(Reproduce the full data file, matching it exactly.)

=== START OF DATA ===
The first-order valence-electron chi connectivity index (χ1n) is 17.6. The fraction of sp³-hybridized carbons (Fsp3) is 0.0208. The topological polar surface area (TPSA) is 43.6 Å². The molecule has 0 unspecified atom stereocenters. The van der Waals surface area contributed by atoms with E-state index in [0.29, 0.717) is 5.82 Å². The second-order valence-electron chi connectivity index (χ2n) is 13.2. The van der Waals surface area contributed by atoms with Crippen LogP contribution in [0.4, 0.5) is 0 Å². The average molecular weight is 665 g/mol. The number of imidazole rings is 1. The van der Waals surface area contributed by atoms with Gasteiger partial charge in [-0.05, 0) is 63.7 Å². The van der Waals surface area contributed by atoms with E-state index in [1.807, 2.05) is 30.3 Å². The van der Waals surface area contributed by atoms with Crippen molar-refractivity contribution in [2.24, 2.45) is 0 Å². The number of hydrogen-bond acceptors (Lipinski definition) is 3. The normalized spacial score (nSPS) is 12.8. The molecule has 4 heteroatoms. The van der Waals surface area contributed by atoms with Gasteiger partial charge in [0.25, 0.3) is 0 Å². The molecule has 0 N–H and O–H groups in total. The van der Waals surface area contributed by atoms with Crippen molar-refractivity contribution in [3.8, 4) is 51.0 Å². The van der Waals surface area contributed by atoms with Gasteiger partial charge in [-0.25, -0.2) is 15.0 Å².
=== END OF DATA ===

The first-order valence-electron chi connectivity index (χ1n) is 17.6. The fraction of sp³-hybridized carbons (Fsp3) is 0.0208. The topological polar surface area (TPSA) is 43.6 Å². The molecule has 0 unspecified atom stereocenters. The van der Waals surface area contributed by atoms with E-state index in [0.29, 0.717) is 5.82 Å². The second-order valence-electron chi connectivity index (χ2n) is 13.2. The van der Waals surface area contributed by atoms with Crippen LogP contribution in [0.4, 0.5) is 0 Å². The average molecular weight is 665 g/mol. The number of imidazole rings is 1. The van der Waals surface area contributed by atoms with Gasteiger partial charge in [-0.05, 0) is 63.7 Å². The van der Waals surface area contributed by atoms with E-state index in [1.807, 2.05) is 30.3 Å². The van der Waals surface area contributed by atoms with Crippen molar-refractivity contribution in [2.24, 2.45) is 0 Å². The number of hydrogen-bond acceptors (Lipinski definition) is 3. The normalized spacial score (nSPS) is 12.8. The molecule has 4 heteroatoms. The van der Waals surface area contributed by atoms with Gasteiger partial charge in [0.25, 0.3) is 0 Å². The molecule has 0 N–H and O–H groups in total. The van der Waals surface area contributed by atoms with Crippen molar-refractivity contribution in [3.8, 4) is 51.0 Å². The van der Waals surface area contributed by atoms with Gasteiger partial charge in [-0.25, -0.2) is 15.0 Å².